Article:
Back in November 2012 – after voters cleared last-minute campaign flyers from doorsteps, stood in long lines, and cast their ballot for the next president of the United States – the electoral numbers came in. Obama 332, Romney 206. Obama didn’t just win the election by a landslide, however; he destroyed the digital advertising competition.
Tip Of The Election Iceberg
The Obama years – and the election campaigns that supported them – are just the beginning of a digital advertising groundswell. Even though voter turnout continues to hover at just above half of the electorate, the advent of targeted, behavior-based advertising has the potential to:
- Invigorate the electorate through personalized experiences,
- Build connections through unprecedented social engagement,
- Enable campaign marketers to do much more with their advertising spend – for much less,
- Transform the way people make voting decisions,
- Transport electoral politics firmly into the 21st century.
Precise targeting is nothing new in the world of digital advertising. We’re used to search, social, and display solutions that automate optimization and retargeting, decrease spend, and increase ROI, and have been for years.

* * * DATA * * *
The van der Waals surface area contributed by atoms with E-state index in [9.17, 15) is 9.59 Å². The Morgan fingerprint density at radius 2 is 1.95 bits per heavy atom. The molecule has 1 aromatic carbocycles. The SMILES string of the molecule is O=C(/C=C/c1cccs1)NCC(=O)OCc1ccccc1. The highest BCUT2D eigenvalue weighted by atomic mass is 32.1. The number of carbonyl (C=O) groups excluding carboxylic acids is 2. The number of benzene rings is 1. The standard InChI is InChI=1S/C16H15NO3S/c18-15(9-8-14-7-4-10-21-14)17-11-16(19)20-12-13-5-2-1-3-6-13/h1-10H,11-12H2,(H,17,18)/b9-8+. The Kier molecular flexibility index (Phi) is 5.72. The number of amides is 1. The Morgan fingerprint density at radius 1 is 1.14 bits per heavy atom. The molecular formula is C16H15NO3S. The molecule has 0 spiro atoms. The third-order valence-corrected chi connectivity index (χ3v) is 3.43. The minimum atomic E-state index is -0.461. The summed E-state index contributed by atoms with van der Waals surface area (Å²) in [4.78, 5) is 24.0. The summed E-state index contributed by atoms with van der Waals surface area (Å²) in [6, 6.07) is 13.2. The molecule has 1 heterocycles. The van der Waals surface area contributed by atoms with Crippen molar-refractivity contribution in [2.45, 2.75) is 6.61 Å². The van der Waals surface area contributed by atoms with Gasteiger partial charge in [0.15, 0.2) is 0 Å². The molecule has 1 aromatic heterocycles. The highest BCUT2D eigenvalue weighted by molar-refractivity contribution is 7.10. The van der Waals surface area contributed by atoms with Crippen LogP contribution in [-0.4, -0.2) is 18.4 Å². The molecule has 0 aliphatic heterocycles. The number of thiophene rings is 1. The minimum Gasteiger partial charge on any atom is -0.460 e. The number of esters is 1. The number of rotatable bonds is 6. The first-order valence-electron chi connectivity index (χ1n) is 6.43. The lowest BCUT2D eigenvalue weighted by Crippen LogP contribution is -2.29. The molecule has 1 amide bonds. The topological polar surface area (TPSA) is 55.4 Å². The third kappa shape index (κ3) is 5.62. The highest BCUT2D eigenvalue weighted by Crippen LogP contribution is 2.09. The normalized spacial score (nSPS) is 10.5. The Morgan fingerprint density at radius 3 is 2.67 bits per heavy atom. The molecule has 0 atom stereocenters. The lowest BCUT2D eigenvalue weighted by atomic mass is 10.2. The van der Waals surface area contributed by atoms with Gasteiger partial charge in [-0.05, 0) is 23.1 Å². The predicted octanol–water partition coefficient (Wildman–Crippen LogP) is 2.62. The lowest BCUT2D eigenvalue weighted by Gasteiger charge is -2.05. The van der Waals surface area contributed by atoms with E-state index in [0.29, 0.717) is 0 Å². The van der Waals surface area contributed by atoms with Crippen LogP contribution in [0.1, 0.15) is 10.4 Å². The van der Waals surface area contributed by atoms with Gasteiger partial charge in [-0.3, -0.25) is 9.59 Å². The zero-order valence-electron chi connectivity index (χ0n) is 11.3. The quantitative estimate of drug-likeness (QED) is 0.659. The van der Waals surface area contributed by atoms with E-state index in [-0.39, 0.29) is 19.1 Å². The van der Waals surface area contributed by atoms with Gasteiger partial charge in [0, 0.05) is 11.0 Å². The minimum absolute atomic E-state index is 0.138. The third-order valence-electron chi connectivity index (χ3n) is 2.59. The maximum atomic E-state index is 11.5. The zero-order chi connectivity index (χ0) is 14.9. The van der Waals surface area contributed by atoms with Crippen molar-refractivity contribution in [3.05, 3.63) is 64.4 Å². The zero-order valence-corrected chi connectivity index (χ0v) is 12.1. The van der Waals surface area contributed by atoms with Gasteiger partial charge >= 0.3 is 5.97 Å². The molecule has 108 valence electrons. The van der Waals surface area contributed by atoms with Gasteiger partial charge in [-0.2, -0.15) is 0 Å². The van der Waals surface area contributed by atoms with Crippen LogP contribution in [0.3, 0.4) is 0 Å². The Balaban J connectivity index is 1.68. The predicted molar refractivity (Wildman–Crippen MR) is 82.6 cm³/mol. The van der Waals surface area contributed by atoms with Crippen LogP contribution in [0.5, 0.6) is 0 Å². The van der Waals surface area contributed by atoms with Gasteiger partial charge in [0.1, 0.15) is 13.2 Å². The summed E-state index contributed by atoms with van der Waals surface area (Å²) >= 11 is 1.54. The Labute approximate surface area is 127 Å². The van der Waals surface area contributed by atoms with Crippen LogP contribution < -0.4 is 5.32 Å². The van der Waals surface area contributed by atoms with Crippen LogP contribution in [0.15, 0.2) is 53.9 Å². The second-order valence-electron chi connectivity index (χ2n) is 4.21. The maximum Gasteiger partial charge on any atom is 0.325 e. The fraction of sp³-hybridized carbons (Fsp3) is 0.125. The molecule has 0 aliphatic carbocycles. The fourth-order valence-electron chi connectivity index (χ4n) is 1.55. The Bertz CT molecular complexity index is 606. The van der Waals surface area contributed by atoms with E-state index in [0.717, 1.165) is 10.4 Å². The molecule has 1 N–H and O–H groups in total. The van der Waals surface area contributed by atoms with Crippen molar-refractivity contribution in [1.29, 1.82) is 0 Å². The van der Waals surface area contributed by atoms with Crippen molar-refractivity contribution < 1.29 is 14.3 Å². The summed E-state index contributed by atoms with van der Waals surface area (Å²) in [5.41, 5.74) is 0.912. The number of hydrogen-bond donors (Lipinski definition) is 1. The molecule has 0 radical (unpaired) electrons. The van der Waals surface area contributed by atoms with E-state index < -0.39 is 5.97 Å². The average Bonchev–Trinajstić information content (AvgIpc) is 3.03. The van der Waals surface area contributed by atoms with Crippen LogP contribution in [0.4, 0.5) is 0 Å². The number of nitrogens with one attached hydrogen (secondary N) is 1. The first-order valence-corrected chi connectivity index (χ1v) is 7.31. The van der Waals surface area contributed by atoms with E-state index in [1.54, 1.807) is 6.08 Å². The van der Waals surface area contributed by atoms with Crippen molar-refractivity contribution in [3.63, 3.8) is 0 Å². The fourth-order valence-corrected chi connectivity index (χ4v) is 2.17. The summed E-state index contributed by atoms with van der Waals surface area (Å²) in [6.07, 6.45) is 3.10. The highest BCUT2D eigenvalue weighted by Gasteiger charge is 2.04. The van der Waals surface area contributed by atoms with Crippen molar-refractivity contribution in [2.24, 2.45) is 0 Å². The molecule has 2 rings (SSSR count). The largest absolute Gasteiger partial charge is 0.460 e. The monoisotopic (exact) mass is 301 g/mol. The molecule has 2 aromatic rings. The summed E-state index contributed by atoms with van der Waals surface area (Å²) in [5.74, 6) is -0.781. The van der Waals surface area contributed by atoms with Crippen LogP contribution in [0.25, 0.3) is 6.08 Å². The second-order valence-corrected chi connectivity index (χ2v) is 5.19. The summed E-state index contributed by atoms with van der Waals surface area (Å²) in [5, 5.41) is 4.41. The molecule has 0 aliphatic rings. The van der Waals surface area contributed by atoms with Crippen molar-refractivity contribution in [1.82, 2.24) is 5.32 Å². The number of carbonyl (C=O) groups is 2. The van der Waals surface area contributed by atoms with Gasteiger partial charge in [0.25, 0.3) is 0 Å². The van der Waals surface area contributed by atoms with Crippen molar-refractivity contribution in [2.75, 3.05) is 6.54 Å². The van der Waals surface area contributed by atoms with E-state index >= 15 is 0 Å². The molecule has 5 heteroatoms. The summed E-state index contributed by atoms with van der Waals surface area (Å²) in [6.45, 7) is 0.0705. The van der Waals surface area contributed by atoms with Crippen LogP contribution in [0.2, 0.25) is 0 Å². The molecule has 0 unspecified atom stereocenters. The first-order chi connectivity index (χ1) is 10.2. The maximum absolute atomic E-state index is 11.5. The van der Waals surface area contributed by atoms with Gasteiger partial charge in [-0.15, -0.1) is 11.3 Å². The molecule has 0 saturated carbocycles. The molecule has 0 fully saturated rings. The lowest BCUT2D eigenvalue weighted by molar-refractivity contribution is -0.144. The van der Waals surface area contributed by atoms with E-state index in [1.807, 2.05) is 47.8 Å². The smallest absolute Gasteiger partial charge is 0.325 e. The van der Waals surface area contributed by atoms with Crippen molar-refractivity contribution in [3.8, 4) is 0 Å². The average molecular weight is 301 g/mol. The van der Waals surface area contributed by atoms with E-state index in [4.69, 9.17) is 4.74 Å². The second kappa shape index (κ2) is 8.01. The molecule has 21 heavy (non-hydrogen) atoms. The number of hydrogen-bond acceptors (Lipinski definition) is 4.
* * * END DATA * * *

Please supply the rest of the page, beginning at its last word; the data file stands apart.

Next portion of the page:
Still, in a landscape dominated by TV ads, politics has some catching up to do. And it’s doing just that, pretty quickly.
What About Privacy?
Should the public be concerned? Not so much – unlike a survey, all the data are anonymized and campaigns never receive any personal user information. Instead, they use the data to identify trends, so that campaign marketers can refine their strategies and campaigns accordingly. And, politicians and campaign managers are all aware that privacy remains a hot news item. This is precisely why using an automated solution – where data and trends are used, not personal information – ensures safety in an age of very valid privacy concerns.
Ad Tech Is Here To Stay – And Influence Swing Voters
Ad tech is ubiquitous and growing exponentially every year. With its ability to collect and use the right data at the right time for the right audience, it has a powerful ability to reach the ever-important swing voter. In 2016, when the ballots are cast and the votes are tallied, the winner will be the campaign that best leveraged social, search, and display across the web.
This article was syndicated from Business 2 Community: A Vote For The Future Of Election Marketing
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